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British Sea Power is a vessel for many sounds

British Sea Power can be a confusing band. To begin with, the indie quintet's music ranges all over the stylistic map. The band draws on varicolored influences -- early Pixies, midcareer David Bowie, the Smiths -- but in large part chooses to invoke those influences one at a time. As a result, British Sea Power's sound can swing dramatically from one song to the next.

Then there's the fact that members go by one-word stage names -- Yan, Noble, Hamilton, Wood, and Eamon -- but don't say why.

And although members of the English band acknowledge that some of the things they do during performances are intended to attract attention, they insist there's no element of showmanship in other aspects of their concerts.

No one denies, for example, that the life-size, movie-prop brown bear that accompanies the band onstage at shows in the United Kingdom is a visually captivating oddity intended to be part of the show. The tree branches and shrubbery are also there to create an intriguing picture.

"We're really not a dancing kind of band," guitarist Noble explained, speaking by phone from a hotel in Los Angeles. "People generally just like to watch. So there has to be something to look at."

But ask Noble about the World War I-era British Navy jackets the band used to wear onstage, and he says they were just affordable stagewear. Ask him about the guitar and chairs he hurled into an audience at last year's South by Southwest music conference in Austin, and he insists he was just having a bad day.

"That was our first big US show, and we wanted it to go really well," Noble said. "We didn't feel it was going well. And I guess I got frustrated."

Marc Hawthorne doesn't quite buy that explanation. Hawthorne, the editor of underground music magazine DIW, said the band played a private party earlier that day, and the group's antics there suggested something bigger would happen at the night concert: "I didn't take it at all as an act of anger."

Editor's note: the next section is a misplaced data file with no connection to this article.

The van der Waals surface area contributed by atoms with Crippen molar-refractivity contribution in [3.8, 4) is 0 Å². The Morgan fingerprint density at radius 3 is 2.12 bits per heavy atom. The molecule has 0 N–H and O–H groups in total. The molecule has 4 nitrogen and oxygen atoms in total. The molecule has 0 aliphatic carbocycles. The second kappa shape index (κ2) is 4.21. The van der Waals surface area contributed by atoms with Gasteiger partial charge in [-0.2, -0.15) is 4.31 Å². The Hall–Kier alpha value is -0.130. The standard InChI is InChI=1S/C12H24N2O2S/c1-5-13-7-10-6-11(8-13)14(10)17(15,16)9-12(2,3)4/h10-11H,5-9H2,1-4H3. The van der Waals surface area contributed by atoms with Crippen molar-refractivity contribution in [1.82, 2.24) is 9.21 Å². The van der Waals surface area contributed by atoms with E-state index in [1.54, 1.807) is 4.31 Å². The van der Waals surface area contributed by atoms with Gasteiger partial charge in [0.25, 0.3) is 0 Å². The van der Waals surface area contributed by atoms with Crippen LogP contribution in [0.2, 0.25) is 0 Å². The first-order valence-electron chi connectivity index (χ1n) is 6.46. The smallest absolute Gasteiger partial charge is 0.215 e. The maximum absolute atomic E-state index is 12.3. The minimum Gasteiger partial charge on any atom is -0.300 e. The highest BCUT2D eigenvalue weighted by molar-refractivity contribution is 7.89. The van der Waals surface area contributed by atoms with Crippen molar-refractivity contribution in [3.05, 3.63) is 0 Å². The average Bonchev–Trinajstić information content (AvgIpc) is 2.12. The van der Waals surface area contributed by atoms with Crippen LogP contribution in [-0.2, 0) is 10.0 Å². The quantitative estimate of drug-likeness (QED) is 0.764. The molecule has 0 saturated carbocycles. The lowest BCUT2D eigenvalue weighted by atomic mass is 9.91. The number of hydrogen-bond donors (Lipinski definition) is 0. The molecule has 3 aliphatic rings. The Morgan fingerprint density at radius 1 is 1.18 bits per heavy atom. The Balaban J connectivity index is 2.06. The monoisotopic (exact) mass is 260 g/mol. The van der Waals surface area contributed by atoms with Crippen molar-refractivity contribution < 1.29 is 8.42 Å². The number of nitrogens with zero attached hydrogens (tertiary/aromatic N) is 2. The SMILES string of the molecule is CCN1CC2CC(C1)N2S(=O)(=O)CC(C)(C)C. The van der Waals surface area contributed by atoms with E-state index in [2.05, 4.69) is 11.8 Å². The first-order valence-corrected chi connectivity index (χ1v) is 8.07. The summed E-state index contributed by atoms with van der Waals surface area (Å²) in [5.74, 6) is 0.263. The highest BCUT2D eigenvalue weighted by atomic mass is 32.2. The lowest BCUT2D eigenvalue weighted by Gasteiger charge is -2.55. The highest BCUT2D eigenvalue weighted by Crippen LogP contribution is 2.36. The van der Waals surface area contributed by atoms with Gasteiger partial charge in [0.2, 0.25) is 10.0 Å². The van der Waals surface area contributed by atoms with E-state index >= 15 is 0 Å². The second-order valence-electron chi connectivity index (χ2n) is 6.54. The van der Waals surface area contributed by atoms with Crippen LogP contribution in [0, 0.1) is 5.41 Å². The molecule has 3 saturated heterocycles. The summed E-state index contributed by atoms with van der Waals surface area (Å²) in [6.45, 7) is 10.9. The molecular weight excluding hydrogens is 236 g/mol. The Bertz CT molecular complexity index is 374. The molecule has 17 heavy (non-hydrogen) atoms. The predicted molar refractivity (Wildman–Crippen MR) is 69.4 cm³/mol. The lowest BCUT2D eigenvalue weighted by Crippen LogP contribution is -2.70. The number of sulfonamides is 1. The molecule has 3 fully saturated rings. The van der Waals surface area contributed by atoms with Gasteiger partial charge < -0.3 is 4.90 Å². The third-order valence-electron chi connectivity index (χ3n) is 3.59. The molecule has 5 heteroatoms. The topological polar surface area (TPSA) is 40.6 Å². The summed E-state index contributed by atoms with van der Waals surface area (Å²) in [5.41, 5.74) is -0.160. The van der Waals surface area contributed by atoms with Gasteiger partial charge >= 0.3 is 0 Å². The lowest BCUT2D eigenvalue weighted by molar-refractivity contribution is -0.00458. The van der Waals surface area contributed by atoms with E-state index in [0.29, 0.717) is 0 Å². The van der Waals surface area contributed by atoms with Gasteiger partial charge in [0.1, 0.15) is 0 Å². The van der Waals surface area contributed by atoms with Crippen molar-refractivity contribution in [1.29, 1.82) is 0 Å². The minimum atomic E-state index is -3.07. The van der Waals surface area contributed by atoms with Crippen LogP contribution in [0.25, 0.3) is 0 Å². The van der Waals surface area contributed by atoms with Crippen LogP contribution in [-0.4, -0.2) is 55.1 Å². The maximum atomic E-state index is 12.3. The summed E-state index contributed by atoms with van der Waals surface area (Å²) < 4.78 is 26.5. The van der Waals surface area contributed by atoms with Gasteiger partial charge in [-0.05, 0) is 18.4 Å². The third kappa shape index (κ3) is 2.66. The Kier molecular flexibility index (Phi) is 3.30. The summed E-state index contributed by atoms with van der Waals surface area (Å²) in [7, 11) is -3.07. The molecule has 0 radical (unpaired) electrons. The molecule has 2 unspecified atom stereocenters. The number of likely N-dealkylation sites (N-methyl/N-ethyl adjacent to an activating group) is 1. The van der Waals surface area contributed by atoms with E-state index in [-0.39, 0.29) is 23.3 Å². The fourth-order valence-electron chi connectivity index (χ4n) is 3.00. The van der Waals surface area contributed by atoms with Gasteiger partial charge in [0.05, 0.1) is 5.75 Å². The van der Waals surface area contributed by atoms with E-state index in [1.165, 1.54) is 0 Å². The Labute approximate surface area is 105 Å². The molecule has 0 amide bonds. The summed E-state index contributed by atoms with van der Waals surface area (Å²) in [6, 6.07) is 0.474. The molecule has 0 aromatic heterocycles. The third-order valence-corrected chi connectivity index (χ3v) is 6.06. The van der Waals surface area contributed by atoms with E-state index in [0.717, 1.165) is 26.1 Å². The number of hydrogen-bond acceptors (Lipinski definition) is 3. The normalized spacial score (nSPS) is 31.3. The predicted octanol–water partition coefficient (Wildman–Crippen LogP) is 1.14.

It's hard to explain what makes British Sea Power good. The band can't even be said to have its own sound. Its debut CD, "The Decline of British Sea Power," moves among tracks that could have been torn from the Pixies songbook, tracks that owe everything to Bowie (a bit of "Station to Station," a bit of "Let's Dance"), and tracks that have a theatrical vocal style that recalls Morrissey's work with the Smiths. And, as if to drive the point home, there's the album closer, "Heavenly Waters," which finds the group playing the part of shoegazer revivalists, with a sound that falls somewhere between the pretty, ethereal Slowdive and the trippy, clamorous My Bloody Valentine.

Still, British Sea Power carries it off. Its stylistic shifts can be jarring, but they're never off-putting. Perhaps that's because the band so ably carries off all of its various sounds. Or it may be, as Noble said, that while the sound changes, the band's mind-set is singular.

"It's not really a shift," he said. "You're in a mental state that you exist in through the whole show. You're having fun playing together. That's what we enjoy doing."

And as long as everything from stage antics to sonic exploration proceeds from band members' having fun, he said, British Sea Power is confident its audiences will come along for the ride. No matter how confusing that ride may be.


Author: Sean Glennon
Source: Boston.com
Date: 10th March 2004

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